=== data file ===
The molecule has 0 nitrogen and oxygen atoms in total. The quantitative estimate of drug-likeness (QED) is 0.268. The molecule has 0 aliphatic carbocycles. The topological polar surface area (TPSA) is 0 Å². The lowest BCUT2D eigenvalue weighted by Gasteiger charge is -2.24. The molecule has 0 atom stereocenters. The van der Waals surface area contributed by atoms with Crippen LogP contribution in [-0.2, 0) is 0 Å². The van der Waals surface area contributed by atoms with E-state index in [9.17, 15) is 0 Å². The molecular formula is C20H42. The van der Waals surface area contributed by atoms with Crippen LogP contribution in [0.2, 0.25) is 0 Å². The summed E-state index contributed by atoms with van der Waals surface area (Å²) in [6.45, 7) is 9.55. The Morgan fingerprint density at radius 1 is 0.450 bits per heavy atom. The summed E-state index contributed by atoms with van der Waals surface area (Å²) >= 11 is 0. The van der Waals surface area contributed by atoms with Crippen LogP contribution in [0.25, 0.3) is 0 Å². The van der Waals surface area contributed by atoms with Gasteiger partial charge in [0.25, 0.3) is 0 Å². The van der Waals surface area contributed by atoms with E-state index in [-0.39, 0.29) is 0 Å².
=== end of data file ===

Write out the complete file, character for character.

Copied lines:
The molecule has 0 nitrogen and oxygen atoms in total. The quantitative estimate of drug-likeness (QED) is 0.268. The molecule has 0 aliphatic carbocycles. The topological polar surface area (TPSA) is 0 Å². The lowest BCUT2D eigenvalue weighted by Gasteiger charge is -2.24. The molecule has 0 atom stereocenters. The van der Waals surface area contributed by atoms with Crippen LogP contribution in [-0.2, 0) is 0 Å². The van der Waals surface area contributed by atoms with E-state index in [9.17, 15) is 0 Å². The molecular formula is C20H42. The van der Waals surface area contributed by atoms with Crippen LogP contribution in [0.2, 0.25) is 0 Å². The summed E-state index contributed by atoms with van der Waals surface area (Å²) in [6.45, 7) is 9.55. The Morgan fingerprint density at radius 1 is 0.450 bits per heavy atom. The summed E-state index contributed by atoms with van der Waals surface area (Å²) >= 11 is 0. The van der Waals surface area contributed by atoms with Crippen LogP contribution in [0.25, 0.3) is 0 Å². The van der Waals surface area contributed by atoms with Gasteiger partial charge in [0.25, 0.3) is 0 Å². The van der Waals surface area contributed by atoms with E-state index in [-0.39, 0.29) is 0 Å².